The victim was identified as Elizabeth Muniz Tamez, aka "The Red Head," who had been charged in 2009 with belonging to a gang of kidnappers, the Public Safety Office of Nuevo Leon state, where Monterrey is located, said in a statement. Her hair had been dyed blond when the body was found.
Muniz Tamez escaped from custody Monday, when a group of armed assailants snatched her from a prison vehicle taking her for medical treatment.
A doctor, two prison officials and three guards have been detained and are under investigation in the escape.
There was no immediate evidence of drug cartel involvement in the death of Muniz Tamez, who was found hanging by a rope. But Monterrey, Mexico's third-largest city, has been rocked by violent cartel turf battles in recent months.
She was wearing only jeans and socks when found just before dawn, and someone had scrawled the man's name "Yair" on her naked torso, the Public Safety Office said. Her identity was determined through fingerprints.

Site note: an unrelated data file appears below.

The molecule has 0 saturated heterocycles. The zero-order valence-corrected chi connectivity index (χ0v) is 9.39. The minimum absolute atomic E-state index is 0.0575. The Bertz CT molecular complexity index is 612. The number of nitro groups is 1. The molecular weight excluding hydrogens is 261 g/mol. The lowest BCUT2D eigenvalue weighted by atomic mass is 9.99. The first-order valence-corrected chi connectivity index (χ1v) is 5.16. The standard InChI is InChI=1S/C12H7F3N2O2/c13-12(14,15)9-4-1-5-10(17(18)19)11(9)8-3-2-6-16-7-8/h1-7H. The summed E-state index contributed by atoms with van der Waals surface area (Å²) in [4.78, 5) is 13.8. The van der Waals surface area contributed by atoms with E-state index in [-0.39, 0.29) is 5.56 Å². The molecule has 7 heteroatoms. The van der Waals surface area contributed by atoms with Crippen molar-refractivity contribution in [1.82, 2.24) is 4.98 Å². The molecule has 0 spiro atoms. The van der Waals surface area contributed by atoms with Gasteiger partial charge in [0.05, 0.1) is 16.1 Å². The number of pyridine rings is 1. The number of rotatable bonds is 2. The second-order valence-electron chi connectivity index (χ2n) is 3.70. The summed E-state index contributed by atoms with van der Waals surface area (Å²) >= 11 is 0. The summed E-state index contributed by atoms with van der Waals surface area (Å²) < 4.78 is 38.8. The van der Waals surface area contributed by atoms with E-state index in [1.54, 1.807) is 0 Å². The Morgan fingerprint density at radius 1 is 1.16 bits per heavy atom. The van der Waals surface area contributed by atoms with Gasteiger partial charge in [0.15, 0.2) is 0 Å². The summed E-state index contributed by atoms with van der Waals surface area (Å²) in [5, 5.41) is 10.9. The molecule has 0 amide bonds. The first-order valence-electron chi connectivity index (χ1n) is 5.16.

Mexico's former top anti-drug prosecutor, Samuel Gonzalez, said the killing "was totally outside the normal range" of the usual behavior of Mexico's criminal gangs.
"They have totally changed the rules," Gonzalez said in a telephone interview with The Associated Press. While he noted that the wives of top drug traffickers have been targeted for killings in the past, he said women were largely spared the country's rising level of drug violence until a few years ago.
As of November, drug-related violence had claimed the lives of 30,196 people in Mexico since the government launched an offensive against drug cartels in December 2006.